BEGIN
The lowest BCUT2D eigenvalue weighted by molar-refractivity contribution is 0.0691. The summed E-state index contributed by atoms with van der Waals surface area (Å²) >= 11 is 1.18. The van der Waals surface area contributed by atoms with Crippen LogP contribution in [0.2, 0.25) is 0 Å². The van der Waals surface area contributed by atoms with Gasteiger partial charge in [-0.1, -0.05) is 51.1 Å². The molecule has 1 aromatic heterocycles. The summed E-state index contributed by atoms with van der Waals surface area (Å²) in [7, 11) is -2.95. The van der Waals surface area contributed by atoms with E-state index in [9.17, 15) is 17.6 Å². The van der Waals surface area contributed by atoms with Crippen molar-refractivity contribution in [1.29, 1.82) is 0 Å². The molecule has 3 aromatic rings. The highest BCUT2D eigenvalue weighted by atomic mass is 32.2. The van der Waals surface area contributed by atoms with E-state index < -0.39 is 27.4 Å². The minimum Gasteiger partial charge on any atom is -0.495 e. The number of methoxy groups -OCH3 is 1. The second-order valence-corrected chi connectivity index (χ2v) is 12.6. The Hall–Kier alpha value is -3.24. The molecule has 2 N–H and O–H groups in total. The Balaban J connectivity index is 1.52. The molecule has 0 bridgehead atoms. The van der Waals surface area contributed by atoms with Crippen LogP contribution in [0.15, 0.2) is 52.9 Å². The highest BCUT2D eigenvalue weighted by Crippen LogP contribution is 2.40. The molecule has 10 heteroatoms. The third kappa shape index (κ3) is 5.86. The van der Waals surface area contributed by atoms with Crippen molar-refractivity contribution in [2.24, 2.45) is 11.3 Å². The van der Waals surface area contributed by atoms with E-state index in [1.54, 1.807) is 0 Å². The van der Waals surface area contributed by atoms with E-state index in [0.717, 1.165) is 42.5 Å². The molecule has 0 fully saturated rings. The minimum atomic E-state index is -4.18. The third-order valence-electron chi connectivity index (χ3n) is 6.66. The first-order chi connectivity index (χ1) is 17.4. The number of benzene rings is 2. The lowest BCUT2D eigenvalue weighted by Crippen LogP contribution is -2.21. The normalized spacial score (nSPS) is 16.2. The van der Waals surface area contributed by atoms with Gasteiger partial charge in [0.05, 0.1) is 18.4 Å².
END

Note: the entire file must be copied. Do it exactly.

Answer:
The lowest BCUT2D eigenvalue weighted by molar-refractivity contribution is 0.0691. The summed E-state index contributed by atoms with van der Waals surface area (Å²) >= 11 is 1.18. The van der Waals surface area contributed by atoms with Crippen LogP contribution in [0.2, 0.25) is 0 Å². The van der Waals surface area contributed by atoms with Gasteiger partial charge in [-0.1, -0.05) is 51.1 Å². The molecule has 1 aromatic heterocycles. The summed E-state index contributed by atoms with van der Waals surface area (Å²) in [7, 11) is -2.95. The van der Waals surface area contributed by atoms with E-state index in [9.17, 15) is 17.6 Å². The van der Waals surface area contributed by atoms with Crippen molar-refractivity contribution in [1.29, 1.82) is 0 Å². The molecule has 3 aromatic rings. The highest BCUT2D eigenvalue weighted by atomic mass is 32.2. The van der Waals surface area contributed by atoms with E-state index < -0.39 is 27.4 Å². The minimum Gasteiger partial charge on any atom is -0.495 e. The number of methoxy groups -OCH3 is 1. The second-order valence-corrected chi connectivity index (χ2v) is 12.6. The Hall–Kier alpha value is -3.24. The molecule has 2 N–H and O–H groups in total. The Balaban J connectivity index is 1.52. The molecule has 0 bridgehead atoms. The van der Waals surface area contributed by atoms with Crippen LogP contribution in [0.15, 0.2) is 52.9 Å². The highest BCUT2D eigenvalue weighted by Crippen LogP contribution is 2.40. The molecule has 10 heteroatoms. The third kappa shape index (κ3) is 5.86. The van der Waals surface area contributed by atoms with Crippen molar-refractivity contribution in [2.24, 2.45) is 11.3 Å². The van der Waals surface area contributed by atoms with E-state index in [1.54, 1.807) is 0 Å². The van der Waals surface area contributed by atoms with E-state index in [0.717, 1.165) is 42.5 Å². The molecule has 0 fully saturated rings. The minimum atomic E-state index is -4.18. The third-order valence-electron chi connectivity index (χ3n) is 6.66. The first-order chi connectivity index (χ1) is 17.4. The number of benzene rings is 2. The lowest BCUT2D eigenvalue weighted by Crippen LogP contribution is -2.21. The normalized spacial score (nSPS) is 16.2. The van der Waals surface area contributed by atoms with Gasteiger partial charge in [0.05, 0.1) is 18.4 Å².